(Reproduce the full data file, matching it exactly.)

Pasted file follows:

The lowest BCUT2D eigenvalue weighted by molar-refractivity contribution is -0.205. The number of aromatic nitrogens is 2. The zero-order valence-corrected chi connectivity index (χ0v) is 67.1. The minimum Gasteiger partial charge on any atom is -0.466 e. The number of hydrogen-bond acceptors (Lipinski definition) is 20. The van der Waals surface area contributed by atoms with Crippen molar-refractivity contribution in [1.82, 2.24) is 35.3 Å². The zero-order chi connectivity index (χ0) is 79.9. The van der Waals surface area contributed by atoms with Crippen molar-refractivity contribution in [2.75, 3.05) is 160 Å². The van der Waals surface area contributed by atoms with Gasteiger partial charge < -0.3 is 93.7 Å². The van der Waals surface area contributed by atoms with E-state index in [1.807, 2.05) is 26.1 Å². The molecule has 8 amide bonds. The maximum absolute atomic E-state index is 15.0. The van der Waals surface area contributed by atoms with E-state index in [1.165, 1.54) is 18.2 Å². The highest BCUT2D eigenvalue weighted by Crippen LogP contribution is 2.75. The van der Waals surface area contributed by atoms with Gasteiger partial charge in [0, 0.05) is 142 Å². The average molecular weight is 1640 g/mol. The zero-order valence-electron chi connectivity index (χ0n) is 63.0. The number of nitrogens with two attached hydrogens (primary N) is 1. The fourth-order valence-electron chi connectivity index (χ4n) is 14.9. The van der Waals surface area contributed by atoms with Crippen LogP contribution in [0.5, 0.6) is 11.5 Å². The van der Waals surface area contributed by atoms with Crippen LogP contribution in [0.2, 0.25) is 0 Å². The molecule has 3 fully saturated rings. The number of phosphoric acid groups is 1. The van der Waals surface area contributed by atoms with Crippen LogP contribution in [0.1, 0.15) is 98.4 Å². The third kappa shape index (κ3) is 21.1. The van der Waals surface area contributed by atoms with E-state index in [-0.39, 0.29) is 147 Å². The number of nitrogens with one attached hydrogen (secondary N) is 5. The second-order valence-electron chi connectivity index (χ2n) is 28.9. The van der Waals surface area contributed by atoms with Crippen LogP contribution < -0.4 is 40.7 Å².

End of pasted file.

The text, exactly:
The lowest BCUT2D eigenvalue weighted by molar-refractivity contribution is -0.205. The number of aromatic nitrogens is 2. The zero-order valence-corrected chi connectivity index (χ0v) is 67.1. The minimum Gasteiger partial charge on any atom is -0.466 e. The number of hydrogen-bond acceptors (Lipinski definition) is 20. The van der Waals surface area contributed by atoms with Crippen molar-refractivity contribution in [1.82, 2.24) is 35.3 Å². The zero-order chi connectivity index (χ0) is 79.9. The van der Waals surface area contributed by atoms with Crippen molar-refractivity contribution in [2.75, 3.05) is 160 Å². The van der Waals surface area contributed by atoms with Gasteiger partial charge < -0.3 is 93.7 Å². The van der Waals surface area contributed by atoms with E-state index in [1.807, 2.05) is 26.1 Å². The molecule has 8 amide bonds. The maximum absolute atomic E-state index is 15.0. The van der Waals surface area contributed by atoms with E-state index in [1.165, 1.54) is 18.2 Å². The highest BCUT2D eigenvalue weighted by Crippen LogP contribution is 2.75. The van der Waals surface area contributed by atoms with Gasteiger partial charge in [0, 0.05) is 142 Å². The average molecular weight is 1640 g/mol. The zero-order valence-electron chi connectivity index (χ0n) is 63.0. The number of nitrogens with two attached hydrogens (primary N) is 1. The fourth-order valence-electron chi connectivity index (χ4n) is 14.9. The van der Waals surface area contributed by atoms with Crippen LogP contribution in [0.5, 0.6) is 11.5 Å². The van der Waals surface area contributed by atoms with Crippen LogP contribution in [0.2, 0.25) is 0 Å². The molecule has 3 fully saturated rings. The number of phosphoric acid groups is 1. The van der Waals surface area contributed by atoms with Crippen LogP contribution in [0.1, 0.15) is 98.4 Å². The third kappa shape index (κ3) is 21.1. The van der Waals surface area contributed by atoms with E-state index in [-0.39, 0.29) is 147 Å². The number of nitrogens with one attached hydrogen (secondary N) is 5. The second-order valence-electron chi connectivity index (χ2n) is 28.9. The van der Waals surface area contributed by atoms with Crippen LogP contribution < -0.4 is 40.7 Å².